Pogo Vol.3: Evidence to the Contrary (Walt Kelly’s Pogo)

Image of Pogo The Complete Syndicated Comic Strips: Evidence To The Contrary (Vol. 3)  (Walt Kelly's Pogo)
Author(s): 
Release Date: 
November 16, 2014
Publisher/Imprint: 
Fantagraphics
Pages: 
344
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“Despite the political nature of some of the material, there is hardly a panel that wouldn’t make a child smile.”

Pogo is so richly developed in atmosphere, language and funny, funny animals that no matter how old you are, within in two panels you fall right into the world of Okefenokee Swamp.

Artist and writer Walt Kelly is justly celebrated as one of the best to ever work in the medium of newspaper comic strips. Pogo Vol.3: Evidence to the Contrary (Walt Kelly’s Pogo) is a new collection of Pogo daily pages and full color Sundays from 1953–1954 which gives truth to that often made claim.

There is so much to see inside this lush, detailed community of swamp dwellers. The art looks as if it came from the greatest of children’s literature. The words ring with the wit of Jonathan Swift while at the same they sing with the musicality of Irish poetry.

Stories flow across days and weeks as if they were written by Scheherazade, Aesop, and H. L. Mencken at a laugh-filled lunch hosted by Meet the Press.

As it had since its debut in 1948, Pogo features an owl that make jokes, a turtle singing silly songs, a worm in a bonnet knows all the angles and a possum that rows a boat with an alligator by his side as his best friend.

It also contains a devastating and, for its time, a very brave take on the then emerging influence of a recently re-elected senator from Wisconsin, Joseph McCarthy. Leading up that risky commentary are brilliant and concise observations on the then emerging world of television as well as its real reason for its existence, advertising. That just for openers.

One of the reasons that so much of what appeared in Pogo is enjoyable is Kelly’s art. In his early days as an animator he had worked on Pinocchio, Dumbo, Fantasia and other films for Disney.

Kelly also had a long run at Dell Publishing (where Pogo and Albert first appeared) creating comic art for among such child-friendly titles as The Brownies, Our Gang and Walt Disney Comics and Stories. But as his work on Pogo would go on to show, Kelly was much, much more than just an illustrator of beautiful fare for children.

When the strip debuted in 1948 Kelly didn’t shy away from placing politics in his strip. What appeared in the Pogo was occasionally satirical, but always tempered by an idea that the main focus was really human nature. Much of what he had done could be seen as a good-natured poke in the ribs.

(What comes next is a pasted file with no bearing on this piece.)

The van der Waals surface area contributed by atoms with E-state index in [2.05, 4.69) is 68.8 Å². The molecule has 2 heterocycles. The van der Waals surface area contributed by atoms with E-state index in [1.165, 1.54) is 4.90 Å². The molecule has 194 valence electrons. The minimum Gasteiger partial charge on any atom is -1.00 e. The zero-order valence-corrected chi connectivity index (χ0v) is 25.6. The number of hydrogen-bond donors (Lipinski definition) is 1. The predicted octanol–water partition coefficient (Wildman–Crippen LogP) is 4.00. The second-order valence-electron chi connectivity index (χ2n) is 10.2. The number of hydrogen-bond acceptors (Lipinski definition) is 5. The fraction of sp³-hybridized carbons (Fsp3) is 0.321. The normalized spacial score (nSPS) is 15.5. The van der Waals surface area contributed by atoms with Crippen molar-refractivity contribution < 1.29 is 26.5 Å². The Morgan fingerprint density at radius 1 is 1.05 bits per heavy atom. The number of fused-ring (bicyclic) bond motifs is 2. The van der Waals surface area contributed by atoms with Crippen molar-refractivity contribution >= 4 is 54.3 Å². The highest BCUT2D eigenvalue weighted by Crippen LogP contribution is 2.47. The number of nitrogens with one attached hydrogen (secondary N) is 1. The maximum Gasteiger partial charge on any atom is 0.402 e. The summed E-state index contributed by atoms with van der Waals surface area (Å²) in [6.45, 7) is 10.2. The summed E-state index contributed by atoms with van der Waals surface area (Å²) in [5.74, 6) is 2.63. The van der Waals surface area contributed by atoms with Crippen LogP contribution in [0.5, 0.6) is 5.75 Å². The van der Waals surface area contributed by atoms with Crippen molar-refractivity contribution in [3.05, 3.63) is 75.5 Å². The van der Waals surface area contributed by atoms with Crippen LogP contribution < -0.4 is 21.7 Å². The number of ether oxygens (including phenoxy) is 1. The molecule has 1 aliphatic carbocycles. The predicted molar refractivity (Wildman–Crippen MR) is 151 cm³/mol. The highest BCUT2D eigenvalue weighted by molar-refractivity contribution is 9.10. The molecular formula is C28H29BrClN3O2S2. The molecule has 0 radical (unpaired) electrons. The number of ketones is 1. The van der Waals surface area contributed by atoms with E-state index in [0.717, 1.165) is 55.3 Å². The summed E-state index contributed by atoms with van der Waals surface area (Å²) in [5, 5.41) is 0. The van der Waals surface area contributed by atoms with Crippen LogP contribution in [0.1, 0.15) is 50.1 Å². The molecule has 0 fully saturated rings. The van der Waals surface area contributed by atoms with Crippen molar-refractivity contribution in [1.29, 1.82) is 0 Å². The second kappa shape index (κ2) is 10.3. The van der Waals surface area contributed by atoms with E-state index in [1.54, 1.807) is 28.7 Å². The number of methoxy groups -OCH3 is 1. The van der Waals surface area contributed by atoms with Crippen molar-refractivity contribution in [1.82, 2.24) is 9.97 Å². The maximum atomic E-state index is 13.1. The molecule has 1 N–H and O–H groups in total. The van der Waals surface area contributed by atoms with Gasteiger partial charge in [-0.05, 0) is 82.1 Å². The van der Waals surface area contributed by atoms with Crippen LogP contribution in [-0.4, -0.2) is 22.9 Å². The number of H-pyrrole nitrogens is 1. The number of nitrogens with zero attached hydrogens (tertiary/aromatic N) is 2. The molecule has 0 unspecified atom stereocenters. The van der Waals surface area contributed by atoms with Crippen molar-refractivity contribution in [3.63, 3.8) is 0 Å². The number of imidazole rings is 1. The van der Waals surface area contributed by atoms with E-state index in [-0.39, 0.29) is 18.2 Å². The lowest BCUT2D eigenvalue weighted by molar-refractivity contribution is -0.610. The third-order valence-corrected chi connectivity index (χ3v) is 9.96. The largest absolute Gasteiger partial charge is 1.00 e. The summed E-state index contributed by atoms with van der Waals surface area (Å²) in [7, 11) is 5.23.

Pogo had run for President in 1952 and would run again in 1956 with the slogan “I Go Pogo,” the campaign slogan being a polite take on real-life candidate Dwight D. Eisenhower’s easy going “I Like Ike.”

A year after that first campaign Kelly drew real political blood. This volume collects the storyline that made that definite and decisive cut. It is as much comic strip history and art as it is political history.

In 1953, after almost five years of humor based in a world of funny animals with a touch of commentary, Kelly removed the kid gloves. The subject of his commentary was clear.

The character of Simple J. Malarkey appears in Pogo as a stand in for Joseph McCarthy. At the time that this story began featuring an attack on the recently re-elected Senator from Wisconsin took nerve, real nerve.

In early 1953 not many people were calling out McCarthy for his behavior.

Certainly not on such a national platform as a newspaper comic strip. This was an attack on a man with a lot of power and a lot of powerful friends by a man who drew talking ducks, fairies and Santa Claus.

The storyline caused a national uproar. By 1954 The Providence Bulletin was threatening to cancel the strip if Kelly didn’t stop portraying McCarthy in such an unflattering light.

Kelly’s response was very specific. On October 5, 1954 Malarkey sees a Rhode Island Red Hen approaching and, fearing that he should be seen by anyone from Providence, throws a bag over his head. The effect draws up quick comparisons to the KKK and their reputations for lynching without trial and operating in secret, away from those they accuse.

In 1954 that’s a hell of a middle finger. Especially when it appears on the comic page of a daily newspaper.

As Mike Peters (creator of comics of Mother Goose and Grimm) writes in his foreword “While Edward R. Murrow and Herblock are credited with exposing the evil of McCarthyism, Walt showed him for a fool.”

Kelly worked on so many levels. His writing flies by at a million miles an hour. Filled with allusions, puns, direct references, poetry and song. Kelly mined laughs from the most unlikely sources imaginable.

While the Beauregard Bugleboy, the strip’s big old hound dog collapses from running over a vast distance to tell Pogo and Albert news, he references the horseman’s journey between the European towns of Aix to Ghent. Which is also is a reference to Robert Browning’s famous poem celebrating the difficulties of such a journey. Pogo then punctures the Hound’s delusions by reminding him that Roland was a horse.

The hound’s self-importance is then offset again by Albert’s singing “I took a freighter to Dacatuer to see Rose . . .” essentially equating the historical importance of the horseman’s journey with a dirty poem.

This volume is a true work of love and is perfect for all ages. Kelly’s daughter Carolyn not only served as an editor (with Eric Reynolds), she also painted the cover art. Despite the political nature of some of the material, there is hardly a panel that wouldn’t make a child smile.